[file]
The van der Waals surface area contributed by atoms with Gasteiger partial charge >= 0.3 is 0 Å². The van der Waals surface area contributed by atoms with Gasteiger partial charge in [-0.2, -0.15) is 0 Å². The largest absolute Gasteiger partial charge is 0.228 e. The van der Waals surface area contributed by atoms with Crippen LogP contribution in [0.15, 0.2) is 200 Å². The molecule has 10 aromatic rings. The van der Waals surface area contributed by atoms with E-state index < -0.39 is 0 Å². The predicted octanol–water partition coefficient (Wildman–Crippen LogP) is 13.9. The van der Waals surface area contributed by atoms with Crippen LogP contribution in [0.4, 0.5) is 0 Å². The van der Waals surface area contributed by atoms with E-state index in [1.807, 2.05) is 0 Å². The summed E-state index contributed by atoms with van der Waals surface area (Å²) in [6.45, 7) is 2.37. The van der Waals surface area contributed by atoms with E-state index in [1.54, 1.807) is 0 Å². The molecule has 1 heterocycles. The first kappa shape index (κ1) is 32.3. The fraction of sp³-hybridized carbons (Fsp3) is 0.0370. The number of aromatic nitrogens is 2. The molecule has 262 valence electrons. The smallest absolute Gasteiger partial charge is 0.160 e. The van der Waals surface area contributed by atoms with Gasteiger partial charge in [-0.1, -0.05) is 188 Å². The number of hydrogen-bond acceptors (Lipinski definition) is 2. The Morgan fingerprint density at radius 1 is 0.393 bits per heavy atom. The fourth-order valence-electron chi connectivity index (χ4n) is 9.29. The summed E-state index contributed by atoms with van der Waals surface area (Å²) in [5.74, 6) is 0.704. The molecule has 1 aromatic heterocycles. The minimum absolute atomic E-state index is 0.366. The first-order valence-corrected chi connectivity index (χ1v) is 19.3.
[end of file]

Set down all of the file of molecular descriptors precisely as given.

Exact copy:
The van der Waals surface area contributed by atoms with Gasteiger partial charge >= 0.3 is 0 Å². The van der Waals surface area contributed by atoms with Gasteiger partial charge in [-0.2, -0.15) is 0 Å². The largest absolute Gasteiger partial charge is 0.228 e. The van der Waals surface area contributed by atoms with Crippen LogP contribution in [0.15, 0.2) is 200 Å². The molecule has 10 aromatic rings. The van der Waals surface area contributed by atoms with E-state index < -0.39 is 0 Å². The predicted octanol–water partition coefficient (Wildman–Crippen LogP) is 13.9. The van der Waals surface area contributed by atoms with Crippen LogP contribution in [0.4, 0.5) is 0 Å². The van der Waals surface area contributed by atoms with E-state index in [1.807, 2.05) is 0 Å². The summed E-state index contributed by atoms with van der Waals surface area (Å²) in [6.45, 7) is 2.37. The van der Waals surface area contributed by atoms with E-state index in [1.54, 1.807) is 0 Å². The molecule has 1 heterocycles. The first kappa shape index (κ1) is 32.3. The fraction of sp³-hybridized carbons (Fsp3) is 0.0370. The number of aromatic nitrogens is 2. The molecule has 262 valence electrons. The smallest absolute Gasteiger partial charge is 0.160 e. The van der Waals surface area contributed by atoms with Gasteiger partial charge in [-0.1, -0.05) is 188 Å². The number of hydrogen-bond acceptors (Lipinski definition) is 2. The Morgan fingerprint density at radius 1 is 0.393 bits per heavy atom. The fourth-order valence-electron chi connectivity index (χ4n) is 9.29. The summed E-state index contributed by atoms with van der Waals surface area (Å²) in [5.74, 6) is 0.704. The molecule has 1 aromatic heterocycles. The minimum absolute atomic E-state index is 0.366. The first-order valence-corrected chi connectivity index (χ1v) is 19.3.